Constitutionality of Prop 8 Questioned

Posted by:   CotoBlogzz | 11/17/2008 6:oo PM

Cases seeking to invalidate Proposition 8 are Strauss v. Horton, S168047; City and County of San Francisco v. Horton, S168078; and Tyler v. State of California, S168066.

The five official Proponents of Proposition 8, along with the - Yes on 8 campaign, today filed legal papers with the California Supreme Court asking the Court to accept original jurisdiction of three lawsuits challenging the measure’s validity, seeking to intervene in the lawsuits as Real Parties In Interest, and urging the Supreme Court to reject a stay of the initiative.

In calling for the Supreme Court to take original jurisdiction of three challenges to Proposition 8,  the said in legal papers, “The people of California are entitled to a prompt resolution of whether Proposition 8 properly amended their Constitution.  Proposition 8 was the subject of a vigorous and expensive campaign that generated an intense debate and very strong feelings on both sides.  The people have a right to know as quickly as possible the status and definition of marriage under the California Constitution.”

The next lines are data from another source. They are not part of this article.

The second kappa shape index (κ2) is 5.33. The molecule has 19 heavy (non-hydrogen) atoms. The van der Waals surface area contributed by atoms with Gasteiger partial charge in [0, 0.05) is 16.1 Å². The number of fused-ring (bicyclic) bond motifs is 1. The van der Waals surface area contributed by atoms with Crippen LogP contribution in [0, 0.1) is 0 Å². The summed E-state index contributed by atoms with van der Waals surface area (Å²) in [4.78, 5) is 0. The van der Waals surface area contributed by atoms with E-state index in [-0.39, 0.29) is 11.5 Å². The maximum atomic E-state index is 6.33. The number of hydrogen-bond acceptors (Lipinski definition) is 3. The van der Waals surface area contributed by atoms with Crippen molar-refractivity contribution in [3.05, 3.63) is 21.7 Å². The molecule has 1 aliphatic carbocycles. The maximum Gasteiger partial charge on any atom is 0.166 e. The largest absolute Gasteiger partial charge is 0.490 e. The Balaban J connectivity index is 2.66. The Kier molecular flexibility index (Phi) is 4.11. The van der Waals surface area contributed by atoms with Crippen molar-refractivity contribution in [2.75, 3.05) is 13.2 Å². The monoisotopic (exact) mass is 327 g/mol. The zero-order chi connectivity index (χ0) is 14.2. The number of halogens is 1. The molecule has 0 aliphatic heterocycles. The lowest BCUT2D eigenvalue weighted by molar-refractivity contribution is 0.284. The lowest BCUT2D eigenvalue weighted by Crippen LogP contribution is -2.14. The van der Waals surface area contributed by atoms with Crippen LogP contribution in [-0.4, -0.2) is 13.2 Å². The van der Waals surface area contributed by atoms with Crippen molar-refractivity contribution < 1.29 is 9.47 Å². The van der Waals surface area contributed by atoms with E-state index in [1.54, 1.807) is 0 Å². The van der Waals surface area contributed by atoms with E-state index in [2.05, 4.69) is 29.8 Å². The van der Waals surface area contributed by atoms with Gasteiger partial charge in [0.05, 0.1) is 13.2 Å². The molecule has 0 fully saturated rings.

The  told the Court that a stay of Proposition 8 would undermine the preeminence of the Constitution as the ultimate expression of the people’s will. “Enjoining or staying the enforcement of Proposition 8 - as if it were a mere statute or municipal ordinance to be set aside by the judiciary pending further proceedings, rather than a presumptively valid expression of the people’s sovereign will - would be widely perceived as the judiciary ignoring or countermanding the supremacy of the Constitution and silencing the voice of the people on a vitally important matter of public policy.  That would be deeply harmful to the democratic process.”

Further,  the  argued in court papers that their fundamental rights as initiative proponents are at stake. As official proponents, the five authors of Proposition 8 have a unique legal position that requires legal representation separate from that provided voters by Attorney General Jerry Brown.  The motion to Intervene noted that Brown has vigorously opposed Proposition 8 and cannot be counted on to vigorously defend the measure. Additionally, the  noted  that Governor Arnold Schwarzenegger similarly cannot be counted on to defend the People’s vote since he has already publicly urged the Supreme Court to invalidate Proposition 8.

The whole point of the direct democracy is for the people to be able to pass laws despite opposition from government leaders.  the  concludes that “it just makes no sense that we should have to rely solely on hostile government leaders to defend the will of the people when they opposed the measure in the first place.”

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